The Key to a Safe Home: Preventing the 5 Most Common Types of Childhood Home Injuries - PowerPoint PPT Presentation


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The Key to a Safe Home: Preventing the 5 Most Common Types of Childhood Home Injuries


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Title: The Key to a Safe Home: Preventing the 5 Most Common Types of Childhood Home Injuries

The Key to a Safe Home Preventing the 5 Most
Common Types of Childhood Home Injuries
  • Presented by
  • Cara Fast, MSW
  • Safe Children Programs Manager
  • Riley Safety Store Manager
  • Riley Community Education and Child Advocacy
  • Riley Hospital for Children
  • Indianapolis, Indiana

Session Goals
  • Give an overview of the 5 most common childhood
    home injuries
  • Give tips/education on how to prevent these
  • Introduce you to the Riley Safety Store and Safe
    Escape Program
  • Provide you with resources to help educate
    families about injury prevention

Injury Facts
  • Accidental injury is the leading cause of death
    for children ages 1-14 years in Indiana and
  • Most child injuries can be prevented with proper
    adult supervision.
  • Safety products when installed, used, and
    maintained correctly can help protect your
    children and family against accidental injury.
  • Source SAFE Kids Worldwide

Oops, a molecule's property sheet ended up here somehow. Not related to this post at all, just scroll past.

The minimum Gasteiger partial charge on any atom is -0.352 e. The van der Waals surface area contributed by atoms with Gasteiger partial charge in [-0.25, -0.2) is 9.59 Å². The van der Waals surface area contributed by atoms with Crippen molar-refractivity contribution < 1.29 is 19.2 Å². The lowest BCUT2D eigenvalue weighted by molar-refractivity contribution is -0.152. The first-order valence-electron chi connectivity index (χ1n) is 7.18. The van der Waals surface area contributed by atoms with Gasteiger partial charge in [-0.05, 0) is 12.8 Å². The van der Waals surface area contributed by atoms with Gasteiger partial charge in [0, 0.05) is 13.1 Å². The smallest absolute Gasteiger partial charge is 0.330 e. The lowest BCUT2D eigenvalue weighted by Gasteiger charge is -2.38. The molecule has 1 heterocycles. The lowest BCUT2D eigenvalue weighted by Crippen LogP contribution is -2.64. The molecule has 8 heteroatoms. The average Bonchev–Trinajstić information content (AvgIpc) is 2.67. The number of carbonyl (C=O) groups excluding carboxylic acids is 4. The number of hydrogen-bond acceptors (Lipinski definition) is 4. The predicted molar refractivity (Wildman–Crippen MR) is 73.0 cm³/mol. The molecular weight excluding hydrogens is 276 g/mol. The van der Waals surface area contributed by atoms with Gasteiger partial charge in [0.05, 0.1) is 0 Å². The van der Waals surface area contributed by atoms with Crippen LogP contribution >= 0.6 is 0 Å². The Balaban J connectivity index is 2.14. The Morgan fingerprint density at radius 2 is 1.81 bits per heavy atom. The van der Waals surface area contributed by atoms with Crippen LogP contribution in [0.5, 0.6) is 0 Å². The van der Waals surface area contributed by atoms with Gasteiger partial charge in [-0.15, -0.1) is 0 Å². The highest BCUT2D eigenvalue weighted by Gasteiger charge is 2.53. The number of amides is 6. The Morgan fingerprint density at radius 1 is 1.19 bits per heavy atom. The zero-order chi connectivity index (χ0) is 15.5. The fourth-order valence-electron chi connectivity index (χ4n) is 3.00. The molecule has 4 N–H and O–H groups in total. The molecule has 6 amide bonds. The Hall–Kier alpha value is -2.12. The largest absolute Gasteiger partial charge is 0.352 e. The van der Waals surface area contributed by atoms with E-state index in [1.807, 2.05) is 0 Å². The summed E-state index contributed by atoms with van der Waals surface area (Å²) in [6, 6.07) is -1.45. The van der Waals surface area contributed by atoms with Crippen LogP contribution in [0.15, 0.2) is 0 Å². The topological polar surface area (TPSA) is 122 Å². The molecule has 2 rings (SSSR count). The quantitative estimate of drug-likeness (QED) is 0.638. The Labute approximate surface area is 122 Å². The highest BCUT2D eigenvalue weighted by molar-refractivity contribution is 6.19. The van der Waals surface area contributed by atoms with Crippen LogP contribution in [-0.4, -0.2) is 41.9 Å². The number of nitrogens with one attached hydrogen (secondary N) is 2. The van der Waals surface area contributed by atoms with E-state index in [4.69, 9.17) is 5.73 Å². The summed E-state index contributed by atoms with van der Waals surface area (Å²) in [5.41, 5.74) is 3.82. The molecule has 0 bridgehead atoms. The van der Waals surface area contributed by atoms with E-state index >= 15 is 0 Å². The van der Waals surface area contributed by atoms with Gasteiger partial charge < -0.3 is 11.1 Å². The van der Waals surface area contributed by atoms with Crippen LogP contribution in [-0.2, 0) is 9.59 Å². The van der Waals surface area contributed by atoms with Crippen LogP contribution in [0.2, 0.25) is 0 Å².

• Centers for Disease Control and

Leading Causes of Unintentional Injury
Admissions, Riley Hospital for Children
  • Riley Hospital unintentional injury admissions,
  • 1 Falls
  • 2 Burns
  • 3 Motor Vehicle Accidents
  • 4 Bike
  • 5 Pedestrian
  • Source Riley Hospital Trauma Registry,
    Kiwanis-Riley Trauma Life Center

The 5 Most Common Home Injuries include
  • Fires and burns
  • Poisoning
  • Choking and suffocation
  • Drowning
  • Falls
  • Source Home Safety Council

Prevent Fires and Burns (and scalds)
  • Lock up matches and lighters out of a childs
  • Keep gasoline cigarettes, gasoline, and other
    flammable products away from children.
  • Install a smoke detector on every level of your
    home, including your basement.
  • Install smoke detectors in all sleeping areas.

Prevent Fires and Burns (continued)
  • Install Dual Sensor Smoke Alarms with ionization
    (detect fast flaming fires) and photoelectric
    (detect smoldering fires) technology when
  • Check the batteries in your smoke detector once a
    month to make sure that they are working